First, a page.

Despite a federal district court ruling ordering Texas Tech University to loosen its campus speech code restrictions in October, critics of university "free speech zones" say the number of campuses in America with speech codes is not declining.
In 1988, the Supreme Court ruled in Hazelwood v. Kuhlmeier that educators could censor school-sponsored student expression, including some student publications, if a legitimate educational concern exists. The ruling has limited the rights of high school student journalists under the First Amendment.
Between refining a policy that prevented student media from contacting administrators and passing a policy that inserted the protection of free speech into the college’s faculty handbook, students and school officials at Ohio University have taken steps to challenge First Amendment restrictions on campus.
A bill modifying the state's Sunshine Act, introduced in response to closed talks between Dickinson School of Law and Penn State University, quickly passed the state senate in June.
While student journalists across Pennsylvania quietly celebrate their legal victory against an eight-year ban on alcohol advertising in student publications, students in three states are still working under similar laws.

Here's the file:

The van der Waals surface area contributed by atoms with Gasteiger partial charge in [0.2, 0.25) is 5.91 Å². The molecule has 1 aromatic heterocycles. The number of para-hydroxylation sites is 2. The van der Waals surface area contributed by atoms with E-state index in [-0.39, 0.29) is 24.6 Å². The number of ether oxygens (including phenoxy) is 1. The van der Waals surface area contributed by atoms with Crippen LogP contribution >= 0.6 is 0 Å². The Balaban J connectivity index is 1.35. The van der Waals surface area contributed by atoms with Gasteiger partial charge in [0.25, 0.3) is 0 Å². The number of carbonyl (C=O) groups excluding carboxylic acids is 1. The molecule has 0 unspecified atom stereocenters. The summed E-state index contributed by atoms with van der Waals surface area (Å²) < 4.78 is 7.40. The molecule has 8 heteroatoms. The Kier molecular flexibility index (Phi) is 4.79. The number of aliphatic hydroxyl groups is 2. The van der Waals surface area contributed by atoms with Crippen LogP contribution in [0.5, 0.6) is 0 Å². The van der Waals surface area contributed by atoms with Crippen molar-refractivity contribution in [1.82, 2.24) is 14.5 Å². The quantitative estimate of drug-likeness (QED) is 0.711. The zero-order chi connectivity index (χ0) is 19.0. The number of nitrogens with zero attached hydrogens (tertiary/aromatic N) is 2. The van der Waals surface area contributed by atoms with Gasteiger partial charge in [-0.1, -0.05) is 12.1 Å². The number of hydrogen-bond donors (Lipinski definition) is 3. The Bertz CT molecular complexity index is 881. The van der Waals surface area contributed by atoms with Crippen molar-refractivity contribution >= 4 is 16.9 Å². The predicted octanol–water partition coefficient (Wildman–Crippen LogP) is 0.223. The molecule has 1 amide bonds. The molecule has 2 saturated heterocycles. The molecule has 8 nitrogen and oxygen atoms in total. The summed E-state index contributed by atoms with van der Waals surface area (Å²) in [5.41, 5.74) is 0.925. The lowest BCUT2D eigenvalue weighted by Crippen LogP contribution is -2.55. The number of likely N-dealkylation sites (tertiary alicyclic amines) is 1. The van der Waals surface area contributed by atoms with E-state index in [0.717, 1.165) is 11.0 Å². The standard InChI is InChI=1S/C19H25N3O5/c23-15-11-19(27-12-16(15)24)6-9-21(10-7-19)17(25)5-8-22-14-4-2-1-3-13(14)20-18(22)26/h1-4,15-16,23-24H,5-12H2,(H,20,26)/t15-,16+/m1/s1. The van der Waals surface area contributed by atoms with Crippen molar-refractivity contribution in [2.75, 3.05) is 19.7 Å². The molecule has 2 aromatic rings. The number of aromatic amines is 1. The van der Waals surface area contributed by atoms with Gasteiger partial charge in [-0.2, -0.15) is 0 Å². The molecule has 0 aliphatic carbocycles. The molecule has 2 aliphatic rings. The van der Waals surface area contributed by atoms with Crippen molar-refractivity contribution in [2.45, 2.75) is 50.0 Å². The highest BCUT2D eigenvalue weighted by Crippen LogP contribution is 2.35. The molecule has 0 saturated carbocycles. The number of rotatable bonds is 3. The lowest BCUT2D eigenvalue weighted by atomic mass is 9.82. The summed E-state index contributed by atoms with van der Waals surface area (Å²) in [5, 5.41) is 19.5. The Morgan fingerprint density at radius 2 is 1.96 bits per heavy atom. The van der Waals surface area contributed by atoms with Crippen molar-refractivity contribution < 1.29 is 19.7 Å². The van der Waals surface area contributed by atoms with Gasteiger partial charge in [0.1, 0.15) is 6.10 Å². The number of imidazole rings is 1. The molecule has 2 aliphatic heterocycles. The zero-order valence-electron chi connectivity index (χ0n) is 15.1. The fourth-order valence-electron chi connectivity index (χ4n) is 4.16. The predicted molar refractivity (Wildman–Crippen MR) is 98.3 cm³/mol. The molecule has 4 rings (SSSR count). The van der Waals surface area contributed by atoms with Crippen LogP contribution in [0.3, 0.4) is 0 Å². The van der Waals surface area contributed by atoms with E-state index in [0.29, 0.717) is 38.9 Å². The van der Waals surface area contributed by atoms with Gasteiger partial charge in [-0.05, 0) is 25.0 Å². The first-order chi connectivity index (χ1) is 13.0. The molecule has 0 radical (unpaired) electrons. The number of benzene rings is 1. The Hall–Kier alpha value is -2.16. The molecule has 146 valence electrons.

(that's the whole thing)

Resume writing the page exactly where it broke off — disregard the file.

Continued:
College media advocates have been on the edge of their seats since January 2004 awaiting a decision from the U.S. Court of Appeals for the Seventh Circuit in Hosty v. Carter -- a ruling that was expected months ago.
Nearly two decades ago, Hazelwood v. Kuhlmeier turned student journalism on its head by vastly expanding the amount of control school administrators could exercise over some forms of school-sponsored student expression, including some student newspapers.
The 1988 Supreme Court ruling reflected a paradigm shift from the 1969 case Tinker v.
Two months after Manatee Community College officially dissolved the student newspaper the Lance, the paper’s editor in chief, Jim Malec, says he will not let the publication die.
A total of 355 high school and college student journalists contacted the Center for help on freedom of information-related matters last year, up from just 262 calls during the previous year. The Center's finding echoes reports by commercial news media and citizen groups nationwide that, in the wake of the September 2001 terrorist attacks, government agencies have tightened control over previously available government information.